This article is sponsored by ASLAN Pharmaceuticals.
In a recent Dermatology Times® Partner Perspectives video series entitled, “Patient Viewpoints on the Evolving Landscape of Atopic Dermatitis Treatments,” Peter Lio, MD, FAAD, clinical assistant professor of dermatology and pediatrics at the Feinberg School of Medicine at Northwestern University, founding director of the Chicago Integrative Eczema Center, and the founding partner of Medical Dermatology Associates of Chicago in Illinois, discussed patient satisfaction with atopic dermatitis (AD) treatments through the lens of qualitative and quantitative market research conducted by ASLAN Pharmaceuticals. In the video, Dr Lio shared key findings and important takeaways for future inquiry and development of AD therapies.
The market research was designed to gain up-to-date insights from the patient perspective, to understand the impact on quality of life, and to help uncover unmet needs in patients with moderate to severe AD. In addition, the research was fielded to measure patients’ willingness to switch to a hypothetical new biologic treatment. The qualitative data revealed that patients with AD, even if treated, reported a significant impact on quality of life. “[Patients] are only somewhat satisfied with current available treatments, highlighting a clear unmet need for a new effective AD therapy,” noted Dr Lio. “None of the patients were highly satisfied with their current treatment, because [it did] not fully address the patient’s itch and skin irritation and inflammation needs.” Moreover, Dr Lio observed that only about 60% of the patients were even moderately satisfied with their current treatment. “In fact, the average satisfaction score with their current treatment across all patient segments was reported as only 4.1…of 7,” observed Dr Lio. The scale ranged from 1 (very unsatisfied) to 7 (very satisfied).
In contrast, Dr Lio described what patients are ideally looking for in their treatments for AD. He explained that efficacy, safety, and dosing frequency were important to patients.
Dr Lio also provided an overview of the key results of a quantitative/conjoint study to help uncover the perception patients have of current advanced systemic treatments and their willingness to switch therapies. It was also conducted to discern whether small changes to drug attributes made a significant difference to preference.
Dr Lio noted that itch is one of the most debilitating symptoms of AD, and it can affect all areas of a patient’s life. “The quantitative data further validates this with almost 90% of patients citing itch as the most burdensome symptom,” Dr Lio said. Another important factor for patients is sleep loss. “Approximately 30% of patients noted sleep loss as a significant symptom of AD, and this is likely due to that constant itch.”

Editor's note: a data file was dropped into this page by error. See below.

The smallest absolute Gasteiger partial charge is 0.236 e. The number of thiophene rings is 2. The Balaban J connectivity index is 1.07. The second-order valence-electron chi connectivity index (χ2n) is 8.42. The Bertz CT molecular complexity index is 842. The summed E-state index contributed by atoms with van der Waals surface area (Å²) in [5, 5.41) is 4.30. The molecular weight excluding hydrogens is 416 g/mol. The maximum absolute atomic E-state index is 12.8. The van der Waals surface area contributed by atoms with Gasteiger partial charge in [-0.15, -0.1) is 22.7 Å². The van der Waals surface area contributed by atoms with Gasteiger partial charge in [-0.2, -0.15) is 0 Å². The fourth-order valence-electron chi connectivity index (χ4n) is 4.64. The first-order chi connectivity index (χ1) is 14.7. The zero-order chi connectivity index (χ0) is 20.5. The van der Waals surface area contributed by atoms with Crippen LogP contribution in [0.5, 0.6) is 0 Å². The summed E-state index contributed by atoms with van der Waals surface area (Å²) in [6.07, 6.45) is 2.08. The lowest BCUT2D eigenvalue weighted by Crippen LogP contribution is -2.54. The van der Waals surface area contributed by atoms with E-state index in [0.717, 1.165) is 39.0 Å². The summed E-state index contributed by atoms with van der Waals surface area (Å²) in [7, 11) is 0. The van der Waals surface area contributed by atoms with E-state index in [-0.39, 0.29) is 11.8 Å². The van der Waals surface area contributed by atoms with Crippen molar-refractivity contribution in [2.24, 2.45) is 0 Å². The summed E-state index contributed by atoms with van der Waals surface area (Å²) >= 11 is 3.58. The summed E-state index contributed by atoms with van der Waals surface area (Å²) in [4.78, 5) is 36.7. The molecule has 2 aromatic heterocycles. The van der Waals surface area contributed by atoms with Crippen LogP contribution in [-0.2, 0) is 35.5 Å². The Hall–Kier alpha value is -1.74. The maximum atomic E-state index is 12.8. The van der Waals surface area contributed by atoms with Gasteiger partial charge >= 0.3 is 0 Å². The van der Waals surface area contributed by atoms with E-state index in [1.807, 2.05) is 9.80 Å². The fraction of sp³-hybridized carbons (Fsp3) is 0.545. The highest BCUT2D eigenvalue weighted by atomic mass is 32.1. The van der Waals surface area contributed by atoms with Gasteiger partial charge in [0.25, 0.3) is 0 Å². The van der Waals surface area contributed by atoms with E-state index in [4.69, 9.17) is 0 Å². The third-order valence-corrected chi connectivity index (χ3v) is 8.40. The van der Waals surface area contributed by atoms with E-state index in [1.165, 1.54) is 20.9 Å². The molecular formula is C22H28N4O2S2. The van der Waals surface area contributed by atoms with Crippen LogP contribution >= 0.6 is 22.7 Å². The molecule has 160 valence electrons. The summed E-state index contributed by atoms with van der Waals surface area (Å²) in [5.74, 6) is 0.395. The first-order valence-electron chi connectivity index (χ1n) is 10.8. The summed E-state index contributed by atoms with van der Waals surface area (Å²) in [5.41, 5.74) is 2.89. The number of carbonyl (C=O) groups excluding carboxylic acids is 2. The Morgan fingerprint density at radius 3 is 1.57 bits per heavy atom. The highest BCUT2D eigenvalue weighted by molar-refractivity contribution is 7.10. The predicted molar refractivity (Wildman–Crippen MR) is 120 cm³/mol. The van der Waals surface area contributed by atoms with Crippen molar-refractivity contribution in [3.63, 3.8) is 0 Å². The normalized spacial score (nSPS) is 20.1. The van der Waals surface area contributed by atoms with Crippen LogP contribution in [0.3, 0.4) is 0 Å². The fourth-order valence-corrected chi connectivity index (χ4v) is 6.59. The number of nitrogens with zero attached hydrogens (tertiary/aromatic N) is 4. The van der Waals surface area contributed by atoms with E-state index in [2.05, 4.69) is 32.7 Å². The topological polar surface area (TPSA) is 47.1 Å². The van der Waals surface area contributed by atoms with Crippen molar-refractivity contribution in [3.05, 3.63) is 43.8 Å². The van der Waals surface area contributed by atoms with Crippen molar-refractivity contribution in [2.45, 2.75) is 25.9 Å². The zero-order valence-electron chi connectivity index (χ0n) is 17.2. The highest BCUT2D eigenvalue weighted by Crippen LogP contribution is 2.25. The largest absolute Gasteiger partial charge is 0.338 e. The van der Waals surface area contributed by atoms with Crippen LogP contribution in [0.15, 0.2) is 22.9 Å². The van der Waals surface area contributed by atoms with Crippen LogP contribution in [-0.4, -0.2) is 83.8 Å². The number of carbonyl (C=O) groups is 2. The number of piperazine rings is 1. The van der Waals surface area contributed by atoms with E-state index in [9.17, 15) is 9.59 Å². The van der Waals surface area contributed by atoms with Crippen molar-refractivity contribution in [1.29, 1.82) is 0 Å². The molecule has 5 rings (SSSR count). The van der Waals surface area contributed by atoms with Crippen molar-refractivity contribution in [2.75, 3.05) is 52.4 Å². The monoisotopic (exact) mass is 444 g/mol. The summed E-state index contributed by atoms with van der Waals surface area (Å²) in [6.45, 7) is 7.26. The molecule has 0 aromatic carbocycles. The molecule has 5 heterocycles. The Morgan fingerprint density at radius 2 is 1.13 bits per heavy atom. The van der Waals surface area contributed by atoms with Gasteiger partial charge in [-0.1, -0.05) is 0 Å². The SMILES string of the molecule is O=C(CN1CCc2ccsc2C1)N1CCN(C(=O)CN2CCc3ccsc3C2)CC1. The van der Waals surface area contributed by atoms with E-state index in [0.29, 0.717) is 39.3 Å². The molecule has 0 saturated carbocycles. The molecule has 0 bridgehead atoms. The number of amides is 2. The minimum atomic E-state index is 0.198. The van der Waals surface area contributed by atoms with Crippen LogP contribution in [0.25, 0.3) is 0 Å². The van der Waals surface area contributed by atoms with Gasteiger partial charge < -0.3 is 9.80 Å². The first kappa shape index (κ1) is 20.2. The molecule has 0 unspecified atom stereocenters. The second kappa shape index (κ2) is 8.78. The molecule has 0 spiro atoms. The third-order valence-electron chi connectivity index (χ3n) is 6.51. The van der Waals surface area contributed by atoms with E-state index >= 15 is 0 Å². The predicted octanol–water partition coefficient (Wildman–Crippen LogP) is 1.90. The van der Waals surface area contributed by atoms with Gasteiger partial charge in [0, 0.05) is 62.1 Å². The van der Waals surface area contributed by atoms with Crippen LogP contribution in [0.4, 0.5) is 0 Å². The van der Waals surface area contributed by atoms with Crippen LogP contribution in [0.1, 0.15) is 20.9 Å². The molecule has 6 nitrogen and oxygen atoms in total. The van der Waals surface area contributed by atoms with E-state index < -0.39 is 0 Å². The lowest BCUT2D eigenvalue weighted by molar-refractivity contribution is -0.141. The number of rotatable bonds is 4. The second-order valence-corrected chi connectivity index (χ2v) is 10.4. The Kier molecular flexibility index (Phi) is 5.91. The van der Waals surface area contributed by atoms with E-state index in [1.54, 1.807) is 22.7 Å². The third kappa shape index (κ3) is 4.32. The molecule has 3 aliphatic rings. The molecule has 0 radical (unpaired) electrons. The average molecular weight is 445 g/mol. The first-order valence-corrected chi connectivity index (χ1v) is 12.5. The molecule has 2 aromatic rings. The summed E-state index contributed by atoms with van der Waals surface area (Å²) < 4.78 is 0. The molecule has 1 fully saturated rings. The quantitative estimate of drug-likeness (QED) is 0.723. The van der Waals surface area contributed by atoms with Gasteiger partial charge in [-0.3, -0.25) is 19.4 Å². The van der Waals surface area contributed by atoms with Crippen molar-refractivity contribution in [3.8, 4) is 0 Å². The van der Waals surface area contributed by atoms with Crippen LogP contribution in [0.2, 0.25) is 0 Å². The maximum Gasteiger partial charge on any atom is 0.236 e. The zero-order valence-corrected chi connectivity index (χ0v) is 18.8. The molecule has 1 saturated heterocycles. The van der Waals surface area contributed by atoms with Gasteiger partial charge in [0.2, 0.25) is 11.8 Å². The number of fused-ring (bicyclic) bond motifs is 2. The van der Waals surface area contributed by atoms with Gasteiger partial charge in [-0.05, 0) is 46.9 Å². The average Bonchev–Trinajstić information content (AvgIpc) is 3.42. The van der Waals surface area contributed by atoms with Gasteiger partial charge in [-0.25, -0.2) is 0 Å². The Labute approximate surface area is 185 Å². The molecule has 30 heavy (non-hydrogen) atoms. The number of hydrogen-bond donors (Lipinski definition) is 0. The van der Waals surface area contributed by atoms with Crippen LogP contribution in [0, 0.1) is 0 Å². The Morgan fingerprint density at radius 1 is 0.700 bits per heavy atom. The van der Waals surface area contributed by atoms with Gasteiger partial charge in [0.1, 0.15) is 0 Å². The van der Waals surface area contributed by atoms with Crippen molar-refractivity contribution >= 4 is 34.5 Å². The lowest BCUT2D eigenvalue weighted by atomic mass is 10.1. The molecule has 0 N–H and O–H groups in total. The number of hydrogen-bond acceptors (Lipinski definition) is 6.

Regarding patient satisfaction, Dr Lio noted that approximately 50% of lapsed biologic patients reported using it for less than 6 months before switching to a new treatment, suggesting that current biologics may not fully address patient needs and that a decrease in efficacy was the most popular reason why patients stopped use. Among the different cohorts, roughly half of patients showed a willingness to switch to a new treatment that offered better efficacy and durability, Dr Lio noted. “When asked about attributes desired in a new treatment, the top attributes were better efficacy at reducing itch, followed by better durability and better efficacy in clearing skin.” In addition, for the large percentage of patients with other atopic conditions (eg, asthma, rhinitis), efficacy to treat those conditions was ranked as the second most important attribute for a new treatment in AD, following efficacy in reducing itch/clearing skin.
Regarding administration preferences, Dr Lio said that nearly 40% of patients would prefer once monthly dosing involving 2 injections vs 1 injection given every 2 weeks. Further, when comparing the therapeutic profile of a current biologic vs a hypothetical new biologic that would be given as 2 injections once monthly and that would be associated with less conjunctivitis, 55% of patients preferred the hypothetical new biologic. Other key differentiators of a hypothetical new biologic included, according to Dr Lio, “…no refrigeration requirement, reduction in topical use, and improvement in sleep quality.” Finally, he observed, “Ninety percent of patients prefer a hypothetical new biologic product profile with 20% to 25% higher efficacy thresholds and once-monthly dosing.”
Looking to the future of AD therapies, Dr Lio said that it is important to consider patient feedback and experience to see what could be done better. “As we better understand how complex and multifaceted this disease is, I really hope that companies and clinical trialists like myself will continue to push the boundary to ask those deeper, more penetrating questions about sleep, about fatigue, about these true patient-reported outcomes that have a huge impact on life,” he said. “I hope we’ll see that trend continue to go deeper into these questions and really understand more about the patient experience so that, in turn, we can develop better treatments for every single patient.”Download this article here.